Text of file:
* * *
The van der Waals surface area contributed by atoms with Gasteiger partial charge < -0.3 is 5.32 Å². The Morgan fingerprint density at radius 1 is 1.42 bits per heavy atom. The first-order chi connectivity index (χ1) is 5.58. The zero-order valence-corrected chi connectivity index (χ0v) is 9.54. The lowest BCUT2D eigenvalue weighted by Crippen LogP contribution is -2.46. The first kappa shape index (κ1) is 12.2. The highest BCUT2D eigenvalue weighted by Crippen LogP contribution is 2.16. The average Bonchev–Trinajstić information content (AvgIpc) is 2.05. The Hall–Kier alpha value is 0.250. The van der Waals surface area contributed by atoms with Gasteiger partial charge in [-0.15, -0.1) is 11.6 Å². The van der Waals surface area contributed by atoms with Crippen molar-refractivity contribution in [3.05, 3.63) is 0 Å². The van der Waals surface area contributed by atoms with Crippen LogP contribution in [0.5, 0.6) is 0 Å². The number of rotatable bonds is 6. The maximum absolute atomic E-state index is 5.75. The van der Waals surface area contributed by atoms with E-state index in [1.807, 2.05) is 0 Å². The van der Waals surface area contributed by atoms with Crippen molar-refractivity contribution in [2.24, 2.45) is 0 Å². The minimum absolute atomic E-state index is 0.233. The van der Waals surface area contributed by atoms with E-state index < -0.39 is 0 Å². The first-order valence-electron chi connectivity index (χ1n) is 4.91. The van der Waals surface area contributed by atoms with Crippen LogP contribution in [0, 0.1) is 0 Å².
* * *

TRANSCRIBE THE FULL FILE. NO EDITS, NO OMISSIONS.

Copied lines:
The van der Waals surface area contributed by atoms with Gasteiger partial charge < -0.3 is 5.32 Å². The Morgan fingerprint density at radius 1 is 1.42 bits per heavy atom. The first-order chi connectivity index (χ1) is 5.58. The zero-order valence-corrected chi connectivity index (χ0v) is 9.54. The lowest BCUT2D eigenvalue weighted by Crippen LogP contribution is -2.46. The first kappa shape index (κ1) is 12.2. The highest BCUT2D eigenvalue weighted by Crippen LogP contribution is 2.16. The average Bonchev–Trinajstić information content (AvgIpc) is 2.05. The Hall–Kier alpha value is 0.250. The van der Waals surface area contributed by atoms with Gasteiger partial charge in [-0.15, -0.1) is 11.6 Å². The van der Waals surface area contributed by atoms with Crippen molar-refractivity contribution in [3.05, 3.63) is 0 Å². The van der Waals surface area contributed by atoms with Crippen LogP contribution in [0.5, 0.6) is 0 Å². The number of rotatable bonds is 6. The maximum absolute atomic E-state index is 5.75. The van der Waals surface area contributed by atoms with E-state index in [1.807, 2.05) is 0 Å². The van der Waals surface area contributed by atoms with Crippen molar-refractivity contribution in [2.24, 2.45) is 0 Å². The minimum absolute atomic E-state index is 0.233. The van der Waals surface area contributed by atoms with E-state index < -0.39 is 0 Å². The first-order valence-electron chi connectivity index (χ1n) is 4.91. The van der Waals surface area contributed by atoms with Crippen LogP contribution in [0, 0.1) is 0 Å².